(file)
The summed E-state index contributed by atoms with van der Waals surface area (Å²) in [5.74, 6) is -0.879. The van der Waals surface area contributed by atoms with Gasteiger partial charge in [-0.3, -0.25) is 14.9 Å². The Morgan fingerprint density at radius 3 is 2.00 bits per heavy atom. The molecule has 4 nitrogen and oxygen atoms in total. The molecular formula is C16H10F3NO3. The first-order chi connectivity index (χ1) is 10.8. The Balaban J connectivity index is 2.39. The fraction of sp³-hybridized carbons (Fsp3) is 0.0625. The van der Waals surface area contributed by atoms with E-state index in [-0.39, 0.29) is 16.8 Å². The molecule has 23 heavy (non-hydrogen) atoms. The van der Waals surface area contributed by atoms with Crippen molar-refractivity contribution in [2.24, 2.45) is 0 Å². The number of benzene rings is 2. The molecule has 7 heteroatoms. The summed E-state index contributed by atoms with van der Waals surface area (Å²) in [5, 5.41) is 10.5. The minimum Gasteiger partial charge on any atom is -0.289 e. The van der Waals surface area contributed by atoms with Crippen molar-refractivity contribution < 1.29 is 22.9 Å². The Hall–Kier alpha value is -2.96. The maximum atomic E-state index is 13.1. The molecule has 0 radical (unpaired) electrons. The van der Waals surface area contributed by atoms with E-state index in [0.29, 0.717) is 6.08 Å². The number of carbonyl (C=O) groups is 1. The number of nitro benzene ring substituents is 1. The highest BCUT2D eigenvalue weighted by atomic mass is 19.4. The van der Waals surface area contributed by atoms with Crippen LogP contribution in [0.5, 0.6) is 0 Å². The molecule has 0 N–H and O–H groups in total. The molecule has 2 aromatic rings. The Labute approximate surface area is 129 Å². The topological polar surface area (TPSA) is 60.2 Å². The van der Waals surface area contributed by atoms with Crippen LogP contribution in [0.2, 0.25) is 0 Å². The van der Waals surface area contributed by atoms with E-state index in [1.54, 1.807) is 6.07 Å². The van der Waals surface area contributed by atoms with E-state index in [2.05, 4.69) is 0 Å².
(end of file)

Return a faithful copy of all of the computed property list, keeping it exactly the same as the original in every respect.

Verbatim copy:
The summed E-state index contributed by atoms with van der Waals surface area (Å²) in [5.74, 6) is -0.879. The van der Waals surface area contributed by atoms with Gasteiger partial charge in [-0.3, -0.25) is 14.9 Å². The Morgan fingerprint density at radius 3 is 2.00 bits per heavy atom. The molecule has 4 nitrogen and oxygen atoms in total. The molecular formula is C16H10F3NO3. The first-order chi connectivity index (χ1) is 10.8. The Balaban J connectivity index is 2.39. The fraction of sp³-hybridized carbons (Fsp3) is 0.0625. The van der Waals surface area contributed by atoms with E-state index in [-0.39, 0.29) is 16.8 Å². The molecule has 23 heavy (non-hydrogen) atoms. The van der Waals surface area contributed by atoms with Crippen molar-refractivity contribution in [2.24, 2.45) is 0 Å². The number of benzene rings is 2. The molecule has 7 heteroatoms. The summed E-state index contributed by atoms with van der Waals surface area (Å²) in [5, 5.41) is 10.5. The minimum Gasteiger partial charge on any atom is -0.289 e. The van der Waals surface area contributed by atoms with Crippen molar-refractivity contribution < 1.29 is 22.9 Å². The Hall–Kier alpha value is -2.96. The maximum atomic E-state index is 13.1. The molecule has 0 radical (unpaired) electrons. The van der Waals surface area contributed by atoms with E-state index in [0.29, 0.717) is 6.08 Å². The number of carbonyl (C=O) groups is 1. The number of nitro benzene ring substituents is 1. The highest BCUT2D eigenvalue weighted by atomic mass is 19.4. The van der Waals surface area contributed by atoms with Crippen LogP contribution in [0.5, 0.6) is 0 Å². The molecule has 0 N–H and O–H groups in total. The molecule has 2 aromatic rings. The Labute approximate surface area is 129 Å². The topological polar surface area (TPSA) is 60.2 Å². The van der Waals surface area contributed by atoms with Crippen LogP contribution in [0.2, 0.25) is 0 Å². The van der Waals surface area contributed by atoms with E-state index in [1.54, 1.807) is 6.07 Å². The van der Waals surface area contributed by atoms with E-state index in [2.05, 4.69) is 0 Å².